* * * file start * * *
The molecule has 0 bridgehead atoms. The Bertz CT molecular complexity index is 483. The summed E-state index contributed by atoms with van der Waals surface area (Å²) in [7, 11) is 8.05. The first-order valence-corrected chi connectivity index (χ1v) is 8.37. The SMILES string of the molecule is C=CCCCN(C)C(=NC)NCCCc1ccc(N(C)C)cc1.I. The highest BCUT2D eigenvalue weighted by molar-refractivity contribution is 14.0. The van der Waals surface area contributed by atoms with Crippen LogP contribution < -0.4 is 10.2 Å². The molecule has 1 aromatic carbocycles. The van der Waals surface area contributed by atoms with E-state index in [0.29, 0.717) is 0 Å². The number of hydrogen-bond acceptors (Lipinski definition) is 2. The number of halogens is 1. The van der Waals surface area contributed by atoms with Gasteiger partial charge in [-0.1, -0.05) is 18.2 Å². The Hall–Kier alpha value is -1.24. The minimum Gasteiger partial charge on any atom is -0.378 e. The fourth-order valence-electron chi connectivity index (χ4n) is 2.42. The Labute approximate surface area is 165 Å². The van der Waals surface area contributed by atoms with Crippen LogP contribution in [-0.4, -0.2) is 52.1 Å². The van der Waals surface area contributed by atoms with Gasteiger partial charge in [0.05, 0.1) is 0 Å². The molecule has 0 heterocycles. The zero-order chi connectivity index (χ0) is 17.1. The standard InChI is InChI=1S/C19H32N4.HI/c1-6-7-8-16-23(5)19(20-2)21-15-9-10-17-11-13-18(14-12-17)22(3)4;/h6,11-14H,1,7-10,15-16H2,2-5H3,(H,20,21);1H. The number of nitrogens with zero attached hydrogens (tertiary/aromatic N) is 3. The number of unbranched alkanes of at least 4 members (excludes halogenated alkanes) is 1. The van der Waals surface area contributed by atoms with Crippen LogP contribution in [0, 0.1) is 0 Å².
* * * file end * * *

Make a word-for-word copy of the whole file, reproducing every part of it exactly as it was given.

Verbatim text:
The molecule has 0 bridgehead atoms. The Bertz CT molecular complexity index is 483. The summed E-state index contributed by atoms with van der Waals surface area (Å²) in [7, 11) is 8.05. The first-order valence-corrected chi connectivity index (χ1v) is 8.37. The SMILES string of the molecule is C=CCCCN(C)C(=NC)NCCCc1ccc(N(C)C)cc1.I. The highest BCUT2D eigenvalue weighted by molar-refractivity contribution is 14.0. The van der Waals surface area contributed by atoms with Crippen LogP contribution < -0.4 is 10.2 Å². The molecule has 1 aromatic carbocycles. The van der Waals surface area contributed by atoms with E-state index in [0.29, 0.717) is 0 Å². The number of hydrogen-bond acceptors (Lipinski definition) is 2. The number of halogens is 1. The van der Waals surface area contributed by atoms with Gasteiger partial charge in [-0.1, -0.05) is 18.2 Å². The Hall–Kier alpha value is -1.24. The minimum Gasteiger partial charge on any atom is -0.378 e. The fourth-order valence-electron chi connectivity index (χ4n) is 2.42. The Labute approximate surface area is 165 Å². The van der Waals surface area contributed by atoms with Crippen LogP contribution in [-0.4, -0.2) is 52.1 Å². The van der Waals surface area contributed by atoms with Gasteiger partial charge in [0.05, 0.1) is 0 Å². The molecule has 0 heterocycles. The zero-order chi connectivity index (χ0) is 17.1. The standard InChI is InChI=1S/C19H32N4.HI/c1-6-7-8-16-23(5)19(20-2)21-15-9-10-17-11-13-18(14-12-17)22(3)4;/h6,11-14H,1,7-10,15-16H2,2-5H3,(H,20,21);1H. The number of nitrogens with zero attached hydrogens (tertiary/aromatic N) is 3. The number of unbranched alkanes of at least 4 members (excludes halogenated alkanes) is 1. The van der Waals surface area contributed by atoms with Crippen LogP contribution in [0, 0.1) is 0 Å².